always dealt fair, and never scalped any that he didn’t kill with his
own hands.”

“Well, well!” cried the landlady, “fighting is fighting
anyway, and there is different fashions in the thing; though
I can’t say that I relish mangling a body after the breath
is out of it; neither do I think it can be uphild by doctrine.
I hope, sargeant, ye niver was helping in sich evil worrek.”
“It was my duty to keep my ranks, and to stand or fall by the baggonet
or lead,” returned the veteran. “I was then in the fort, and seldom
leaving my place, saw but little of the savages, who kept on the
flanks or in front, skrimmaging. I remember, howsomever, to have
heard mention made of the ‘Great Snake,’ as he was called, for he was
a chief of renown; but little did I ever expect to see him enlisted in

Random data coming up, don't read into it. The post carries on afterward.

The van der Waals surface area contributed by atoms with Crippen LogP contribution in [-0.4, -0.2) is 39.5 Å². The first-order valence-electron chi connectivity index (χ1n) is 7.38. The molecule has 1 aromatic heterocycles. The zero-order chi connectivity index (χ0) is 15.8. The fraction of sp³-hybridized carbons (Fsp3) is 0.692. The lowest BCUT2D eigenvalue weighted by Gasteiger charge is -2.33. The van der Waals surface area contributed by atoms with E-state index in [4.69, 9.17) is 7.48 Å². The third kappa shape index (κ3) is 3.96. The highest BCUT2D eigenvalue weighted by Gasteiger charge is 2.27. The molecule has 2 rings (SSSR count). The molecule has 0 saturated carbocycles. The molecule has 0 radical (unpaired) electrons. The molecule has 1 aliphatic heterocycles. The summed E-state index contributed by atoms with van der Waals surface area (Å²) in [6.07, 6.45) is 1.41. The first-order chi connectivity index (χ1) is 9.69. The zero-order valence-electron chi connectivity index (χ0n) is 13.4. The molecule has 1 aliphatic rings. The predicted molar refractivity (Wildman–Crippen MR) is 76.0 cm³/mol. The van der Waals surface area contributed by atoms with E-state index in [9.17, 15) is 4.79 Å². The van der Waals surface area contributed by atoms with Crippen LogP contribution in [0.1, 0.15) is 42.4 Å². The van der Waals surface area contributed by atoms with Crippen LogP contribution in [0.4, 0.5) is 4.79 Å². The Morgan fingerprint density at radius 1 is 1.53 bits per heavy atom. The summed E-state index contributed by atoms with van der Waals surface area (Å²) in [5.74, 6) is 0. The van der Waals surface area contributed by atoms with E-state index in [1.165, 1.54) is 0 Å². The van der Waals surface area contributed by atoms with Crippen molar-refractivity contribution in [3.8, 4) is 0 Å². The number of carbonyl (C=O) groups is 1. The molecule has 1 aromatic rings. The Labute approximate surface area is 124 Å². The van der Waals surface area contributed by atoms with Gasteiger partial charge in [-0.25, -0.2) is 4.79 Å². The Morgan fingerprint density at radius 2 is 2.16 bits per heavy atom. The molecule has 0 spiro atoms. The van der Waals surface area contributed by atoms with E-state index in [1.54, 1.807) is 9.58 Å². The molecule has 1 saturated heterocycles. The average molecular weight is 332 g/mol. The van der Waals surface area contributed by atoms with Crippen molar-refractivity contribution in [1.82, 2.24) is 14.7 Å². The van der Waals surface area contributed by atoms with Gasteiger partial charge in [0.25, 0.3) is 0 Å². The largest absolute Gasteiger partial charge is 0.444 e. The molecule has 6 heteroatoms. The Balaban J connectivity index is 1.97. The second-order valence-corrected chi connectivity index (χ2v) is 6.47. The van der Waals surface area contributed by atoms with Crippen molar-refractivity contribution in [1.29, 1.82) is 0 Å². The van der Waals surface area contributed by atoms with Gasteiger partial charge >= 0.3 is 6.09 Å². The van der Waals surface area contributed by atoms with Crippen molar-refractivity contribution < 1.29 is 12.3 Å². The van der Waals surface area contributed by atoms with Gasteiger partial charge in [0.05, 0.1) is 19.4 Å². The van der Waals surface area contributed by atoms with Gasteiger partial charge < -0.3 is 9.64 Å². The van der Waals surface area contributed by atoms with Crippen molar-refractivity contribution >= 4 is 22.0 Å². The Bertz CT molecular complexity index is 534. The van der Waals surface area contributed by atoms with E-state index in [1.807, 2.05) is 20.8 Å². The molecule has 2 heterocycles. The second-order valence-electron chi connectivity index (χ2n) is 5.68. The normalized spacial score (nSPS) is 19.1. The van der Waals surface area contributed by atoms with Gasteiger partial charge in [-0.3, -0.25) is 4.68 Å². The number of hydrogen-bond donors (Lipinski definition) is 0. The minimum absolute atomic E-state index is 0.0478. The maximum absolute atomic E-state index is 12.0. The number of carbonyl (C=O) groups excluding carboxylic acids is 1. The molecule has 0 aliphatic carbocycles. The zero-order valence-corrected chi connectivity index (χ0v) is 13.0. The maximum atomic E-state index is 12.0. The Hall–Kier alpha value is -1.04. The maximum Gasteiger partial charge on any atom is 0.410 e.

the cause of Christianity, and civilized like old John.”

“Oh! he was Christianized by the Moravians, who were always over-
intimate with the Delawares,” said Leather-Stocking. “It’s my opinion
that, had they been left to themselves, there would he no such doings
now about the head-waters of the two rivers, and that these hills
mought have been kept as good hunting-ground by their right owner, who
is not too old to carry a rifle, and whose sight is as true as a fish-
hawk hovering—”

He was interrupted by more stamping at the door, and presently the
party from the mansion-house entered, followed by the Indian himself.


“There’s quart-pot, pint-pot. Mit-pint,
Gill-pot, half-gill. nipperkin.
And the brown bowl— Here’s a health to the barley mow,
My brave boys, Here’s a health to the barley mow.”—Drinking Song.

Some little commotion was produced by the appearance of the new